Sea Creatures in Their Own Words 1: Reef Madness

Sea Creatures in Their Own Words 1: Reef Madness
Sea Creatures in Their Own Words Reef Madness review
  • North American Publisher / ISBN: Papercutz - 978-1-62991-661-3
  • Volume No.: 1
  • Release date: 2013
  • English language release date: 2017
  • UPC: 9781629916613
  • Contains adult content?: no
  • Does this pass the Bechdel test?: no
  • Positive minority portrayal?: no

Sea Creatures in Their Own Words has run to six volumes so far in France, and just a quick sample shows why it’s popular. Christophe Cazenove and Jytéry supply 44 single page joke strips that also pack in a fair amount of information about assorted undersea species.

Cazenove sells his education supremely well, with good gags and just the right amount of plain disgusting facts, such as the investigation of the starfish on the sample art. The subtitle of ‘In Their Own Words’ is generated by the creatures generally explaining to another breed, although occasionally a small girl accompanying her father around a sea life centre is used to prompt the explanations.

There’s no great theme. It seems Cazenove just settles on whatever his research has turned up, so a strip about the Monkfish is followed by one on how oysters create pearls, then a rare two page outing presenting now extinct marine life that grew to a massive size. Sometimes Cazenove will group a page of single panels around a topic, such as threatened species or fish that can briefly survive out of water. It seems a random affair whether or not a strip ends with a fact box, but some do.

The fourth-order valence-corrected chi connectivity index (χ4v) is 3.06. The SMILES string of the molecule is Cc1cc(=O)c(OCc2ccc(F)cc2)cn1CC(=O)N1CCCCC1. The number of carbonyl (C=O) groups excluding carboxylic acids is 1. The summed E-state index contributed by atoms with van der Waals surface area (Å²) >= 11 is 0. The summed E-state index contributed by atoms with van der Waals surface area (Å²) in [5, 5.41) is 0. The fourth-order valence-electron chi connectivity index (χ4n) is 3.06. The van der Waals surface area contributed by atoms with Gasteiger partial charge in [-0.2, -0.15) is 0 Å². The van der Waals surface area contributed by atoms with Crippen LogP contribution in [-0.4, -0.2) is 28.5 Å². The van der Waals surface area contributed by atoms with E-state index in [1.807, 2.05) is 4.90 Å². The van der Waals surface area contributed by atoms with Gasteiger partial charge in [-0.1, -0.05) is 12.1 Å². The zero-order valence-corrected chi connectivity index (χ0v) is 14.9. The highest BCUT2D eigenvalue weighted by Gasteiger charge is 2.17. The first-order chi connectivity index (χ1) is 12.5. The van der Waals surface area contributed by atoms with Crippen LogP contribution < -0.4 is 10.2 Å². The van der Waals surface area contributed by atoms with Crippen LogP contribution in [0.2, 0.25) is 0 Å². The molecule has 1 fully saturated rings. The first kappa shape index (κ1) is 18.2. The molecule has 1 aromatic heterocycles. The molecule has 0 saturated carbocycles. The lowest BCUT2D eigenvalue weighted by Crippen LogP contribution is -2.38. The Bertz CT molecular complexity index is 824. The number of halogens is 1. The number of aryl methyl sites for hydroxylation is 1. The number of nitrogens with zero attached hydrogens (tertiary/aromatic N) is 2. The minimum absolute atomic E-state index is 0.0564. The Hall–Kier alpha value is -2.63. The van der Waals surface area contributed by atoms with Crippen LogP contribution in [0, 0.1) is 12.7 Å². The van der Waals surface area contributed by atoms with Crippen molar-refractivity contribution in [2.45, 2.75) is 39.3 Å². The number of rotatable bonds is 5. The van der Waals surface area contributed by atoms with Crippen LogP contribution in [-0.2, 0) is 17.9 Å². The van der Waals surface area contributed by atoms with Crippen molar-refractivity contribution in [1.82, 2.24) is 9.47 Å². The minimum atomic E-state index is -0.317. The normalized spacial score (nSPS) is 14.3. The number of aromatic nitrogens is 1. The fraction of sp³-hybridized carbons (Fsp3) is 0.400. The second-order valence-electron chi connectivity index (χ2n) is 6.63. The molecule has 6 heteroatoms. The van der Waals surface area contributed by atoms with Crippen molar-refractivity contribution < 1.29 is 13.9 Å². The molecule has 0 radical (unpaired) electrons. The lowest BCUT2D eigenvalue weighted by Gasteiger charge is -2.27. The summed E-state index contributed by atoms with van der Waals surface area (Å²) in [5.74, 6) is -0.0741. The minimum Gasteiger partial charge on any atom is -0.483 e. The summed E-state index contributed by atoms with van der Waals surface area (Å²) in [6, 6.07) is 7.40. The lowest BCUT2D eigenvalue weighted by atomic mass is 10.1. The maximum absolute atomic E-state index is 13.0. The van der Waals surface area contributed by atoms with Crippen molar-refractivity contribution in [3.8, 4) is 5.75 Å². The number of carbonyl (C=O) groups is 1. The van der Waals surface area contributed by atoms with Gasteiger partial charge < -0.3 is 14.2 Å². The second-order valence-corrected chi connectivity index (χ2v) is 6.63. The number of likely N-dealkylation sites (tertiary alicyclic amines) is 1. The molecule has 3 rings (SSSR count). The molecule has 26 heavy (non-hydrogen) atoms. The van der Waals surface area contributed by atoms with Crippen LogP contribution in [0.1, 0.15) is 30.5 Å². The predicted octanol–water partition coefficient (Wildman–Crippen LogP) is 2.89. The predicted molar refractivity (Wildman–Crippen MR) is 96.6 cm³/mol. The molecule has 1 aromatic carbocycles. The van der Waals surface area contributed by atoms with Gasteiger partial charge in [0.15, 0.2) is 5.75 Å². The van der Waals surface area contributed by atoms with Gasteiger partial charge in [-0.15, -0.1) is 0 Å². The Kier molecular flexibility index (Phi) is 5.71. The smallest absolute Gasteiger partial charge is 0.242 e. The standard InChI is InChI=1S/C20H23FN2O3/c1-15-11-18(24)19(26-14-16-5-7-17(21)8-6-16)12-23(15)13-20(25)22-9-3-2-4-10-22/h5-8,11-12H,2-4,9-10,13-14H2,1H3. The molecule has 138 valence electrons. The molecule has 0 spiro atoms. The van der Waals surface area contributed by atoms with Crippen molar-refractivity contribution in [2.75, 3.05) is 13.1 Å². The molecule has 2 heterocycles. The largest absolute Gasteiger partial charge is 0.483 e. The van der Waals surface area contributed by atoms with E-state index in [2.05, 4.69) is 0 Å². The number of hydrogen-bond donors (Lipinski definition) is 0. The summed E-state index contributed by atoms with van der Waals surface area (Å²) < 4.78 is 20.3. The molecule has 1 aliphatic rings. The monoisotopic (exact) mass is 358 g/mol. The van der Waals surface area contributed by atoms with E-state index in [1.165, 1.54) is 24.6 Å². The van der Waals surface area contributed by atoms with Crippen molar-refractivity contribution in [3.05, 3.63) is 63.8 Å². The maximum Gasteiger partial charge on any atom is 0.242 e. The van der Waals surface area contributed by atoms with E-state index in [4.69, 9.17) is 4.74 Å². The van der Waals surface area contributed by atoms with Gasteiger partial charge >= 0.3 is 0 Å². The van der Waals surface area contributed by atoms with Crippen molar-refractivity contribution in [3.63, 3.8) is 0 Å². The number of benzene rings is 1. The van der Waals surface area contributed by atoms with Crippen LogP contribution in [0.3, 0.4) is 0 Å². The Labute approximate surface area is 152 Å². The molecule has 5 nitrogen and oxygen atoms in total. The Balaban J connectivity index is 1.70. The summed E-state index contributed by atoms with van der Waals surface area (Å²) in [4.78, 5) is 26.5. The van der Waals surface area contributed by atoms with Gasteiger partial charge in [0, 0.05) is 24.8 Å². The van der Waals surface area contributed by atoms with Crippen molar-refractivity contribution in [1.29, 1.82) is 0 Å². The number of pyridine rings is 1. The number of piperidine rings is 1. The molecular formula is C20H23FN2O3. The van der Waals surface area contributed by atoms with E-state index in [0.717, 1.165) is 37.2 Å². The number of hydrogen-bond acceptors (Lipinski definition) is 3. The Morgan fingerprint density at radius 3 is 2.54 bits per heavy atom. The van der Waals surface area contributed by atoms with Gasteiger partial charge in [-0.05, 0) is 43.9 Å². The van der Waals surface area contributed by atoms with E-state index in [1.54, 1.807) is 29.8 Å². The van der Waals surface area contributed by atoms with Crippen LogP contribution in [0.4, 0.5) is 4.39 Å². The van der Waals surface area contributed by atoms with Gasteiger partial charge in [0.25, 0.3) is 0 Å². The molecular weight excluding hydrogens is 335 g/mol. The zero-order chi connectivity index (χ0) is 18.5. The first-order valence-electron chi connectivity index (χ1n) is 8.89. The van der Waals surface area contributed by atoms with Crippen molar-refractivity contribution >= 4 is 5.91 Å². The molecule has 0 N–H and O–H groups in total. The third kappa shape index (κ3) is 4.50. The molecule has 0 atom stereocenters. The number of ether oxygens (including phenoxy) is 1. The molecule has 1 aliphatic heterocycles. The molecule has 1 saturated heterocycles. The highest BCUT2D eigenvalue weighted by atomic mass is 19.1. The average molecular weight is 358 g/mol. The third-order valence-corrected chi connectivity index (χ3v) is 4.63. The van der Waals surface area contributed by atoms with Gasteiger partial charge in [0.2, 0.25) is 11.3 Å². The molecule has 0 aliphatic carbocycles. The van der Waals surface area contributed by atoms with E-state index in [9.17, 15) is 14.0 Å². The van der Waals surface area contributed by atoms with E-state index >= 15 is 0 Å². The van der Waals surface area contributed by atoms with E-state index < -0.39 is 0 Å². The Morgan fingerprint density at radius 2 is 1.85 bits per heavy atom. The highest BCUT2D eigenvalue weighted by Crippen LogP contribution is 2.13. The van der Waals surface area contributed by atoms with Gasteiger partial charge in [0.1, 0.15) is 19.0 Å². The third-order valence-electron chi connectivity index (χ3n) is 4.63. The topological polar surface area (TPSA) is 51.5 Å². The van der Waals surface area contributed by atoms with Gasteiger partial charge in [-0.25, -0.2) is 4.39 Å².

Jytéry ensures his assorted fish, amphibians and crustaceans are recognisable species in their cartoon form, although especially with some of the tropical fish the colouring by Alexandre Amouriq and Mirabelle is required to distinguish the breed. Jytéry (Thierry Puyjarinet) is another in a long line of Franco-Belgian cartoonists who makes the process seem so effortless, which of course it’s not. He’s very skilled, and that’s evident in the construction of strips requiring more than usual amounts of information, yet still restricted to a page. While the shark on the cover is a striking single image and selling point, look closely and it’s apparent that this shark has seen better days and has been in a few fights.

While aimed at children, like all the best all-ages graphic novels this is something adults will equally enjoy not only reading to them, but pulling off their shelf at night for quick catch-up. Armed & Dangerous is next.